Now, though, I’ve had to adapt a little and think of generating publicity because I don’t have anywhere near the number of listeners that I need. I’d never used Facebook prior to the challenge and I thought, rather naively, that it would give me all the publicity that I could ever want. I have a small number of regular sharers (thank you, guys; you know who you are!) but I thought that everyone would spread the word and, before long, I’d have thousands of listeners who would all contribute to the greater cause. How wrong I was! Maybe twitter could do the job? I had also never used twitter before the challenge but I’d had one or two conversations with Lauren (from LLR) and soon realised the potential for accumulating listeners. I try to tweet links to my songs wherever I think they’ll go down well and, in particular, where they might be recognised and retweeted by someone who has millions of followers. To that end, I sometimes do two or three hours’ tweeting in the evenings but it’s not all doom and gloom, though. I had an instant twitter response from Carl Fogarty on New Year’s Eve that saw “King Of The Jungle” get around 1,800 plays in 24 hours, purely because he liked it, retweeted, and it was then seen by many of his devoted fans; and, because I’ve managed such a minor breakthrough, I’m happy to keep tweeting until I get another!
I had a blip in interest when the Warrington Guardian featured me in an article before Christmas and another when I was included in the January edition of Leukaemia and Lymphoma Research’s Beat magazine. But I need to continue to raise awareness and I have a strategy in place that I hope will give me some positive results and, with any luck, I’ll be able to talk about them in future blog posts.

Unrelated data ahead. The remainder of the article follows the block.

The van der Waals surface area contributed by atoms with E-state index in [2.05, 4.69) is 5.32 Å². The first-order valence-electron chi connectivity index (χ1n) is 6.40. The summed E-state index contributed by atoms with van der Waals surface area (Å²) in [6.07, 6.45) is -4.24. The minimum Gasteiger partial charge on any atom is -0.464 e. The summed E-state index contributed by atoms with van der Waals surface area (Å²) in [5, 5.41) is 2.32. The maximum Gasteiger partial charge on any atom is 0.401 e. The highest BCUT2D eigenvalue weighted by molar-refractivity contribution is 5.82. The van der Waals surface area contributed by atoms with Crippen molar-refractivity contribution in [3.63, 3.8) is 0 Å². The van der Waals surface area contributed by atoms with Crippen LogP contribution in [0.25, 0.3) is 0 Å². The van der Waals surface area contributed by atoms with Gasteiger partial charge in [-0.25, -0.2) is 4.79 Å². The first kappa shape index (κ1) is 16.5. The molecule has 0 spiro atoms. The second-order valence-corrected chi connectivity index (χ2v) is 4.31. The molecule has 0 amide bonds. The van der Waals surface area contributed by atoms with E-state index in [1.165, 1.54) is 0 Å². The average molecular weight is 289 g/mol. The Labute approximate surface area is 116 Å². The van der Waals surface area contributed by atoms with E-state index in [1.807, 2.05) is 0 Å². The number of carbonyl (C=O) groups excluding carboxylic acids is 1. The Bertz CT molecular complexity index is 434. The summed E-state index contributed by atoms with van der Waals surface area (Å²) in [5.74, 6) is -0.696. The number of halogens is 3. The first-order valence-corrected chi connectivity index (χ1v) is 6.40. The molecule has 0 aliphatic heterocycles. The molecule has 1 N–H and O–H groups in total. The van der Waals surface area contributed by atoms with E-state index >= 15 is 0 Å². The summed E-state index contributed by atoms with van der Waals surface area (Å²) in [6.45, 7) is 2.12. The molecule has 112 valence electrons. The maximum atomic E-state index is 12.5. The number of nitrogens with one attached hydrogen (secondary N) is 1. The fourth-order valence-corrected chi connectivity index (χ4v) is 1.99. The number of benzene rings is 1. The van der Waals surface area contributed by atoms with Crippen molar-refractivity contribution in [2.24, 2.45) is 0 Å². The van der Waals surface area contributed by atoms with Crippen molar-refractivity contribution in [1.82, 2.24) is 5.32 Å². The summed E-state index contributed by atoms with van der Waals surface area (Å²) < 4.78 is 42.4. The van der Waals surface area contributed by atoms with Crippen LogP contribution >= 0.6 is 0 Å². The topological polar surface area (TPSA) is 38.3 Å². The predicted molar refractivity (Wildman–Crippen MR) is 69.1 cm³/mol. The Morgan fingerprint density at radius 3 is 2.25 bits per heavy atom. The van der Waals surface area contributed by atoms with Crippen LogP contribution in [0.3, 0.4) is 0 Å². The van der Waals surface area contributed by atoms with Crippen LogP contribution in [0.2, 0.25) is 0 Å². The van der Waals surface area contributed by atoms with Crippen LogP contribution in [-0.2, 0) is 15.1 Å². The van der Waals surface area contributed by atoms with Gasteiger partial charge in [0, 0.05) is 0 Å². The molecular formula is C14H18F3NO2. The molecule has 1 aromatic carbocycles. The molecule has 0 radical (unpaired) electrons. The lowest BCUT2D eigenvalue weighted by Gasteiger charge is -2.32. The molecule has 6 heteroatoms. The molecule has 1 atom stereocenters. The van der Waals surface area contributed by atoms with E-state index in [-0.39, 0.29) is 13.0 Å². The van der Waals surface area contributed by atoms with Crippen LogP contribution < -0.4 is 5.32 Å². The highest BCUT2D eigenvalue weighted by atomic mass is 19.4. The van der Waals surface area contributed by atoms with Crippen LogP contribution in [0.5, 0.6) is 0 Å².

From the very beginning, I knew that this fundraising challenge would be tough and that I’d need to make a few sacrifices along the way. I have to say that I had quite a weird Christmas and New Year. Christmas Day saw me writing a track, as usual, before coming downstairs to find that all the vegetables had been prepared, the turkey was cooked and all I had to do was pull a cracker! I think that New Year’s Day was the only one in adult memory in which I had no hangover whatever due to the fact that I’d consumed soft drinks throughout New Year’s Eve, knowing that I’d have to get up and write a track!
My family are doing the challenge, too - in a way. I don’t really see much of Sharron, my wife. When I do see her, we (or, rather, I usually want) to discuss some idea or strategy concerning the songwriting challenge and I think she talks less of real-world stuff because she knows that I’m so absorbed. My mum, Pat, suffers in a similar way, too, but I think she’s my biggest supporter (as I would be of my son if he decided to do something as mad as this) so I can natter away as much as I like and she sits there, nodding in agreement or shaking her head in disapproval! In the end, though, as many onlookers and friends have said, I couldn’t have done it without my family; I know it sounds like a cliché but it’s true.
Despite what seems like a negative blog, I am thoroughly enjoying the daily challenge and I dream of reaching the end and raising money for sick people who need help. That’s what drives me on - the delayed gratification that soothes my weak, self-esteem. Yes, I still jump out of bed every day at 6:30, and I can’t get enough of my working environment - to be honest, I love it! Like I’ve already said, some days are easier than others but, on the whole, I think time will continue to whizz by as long as I’m doing it - or, in other words, for another 284 days. I must be mad! Nurse - the screens!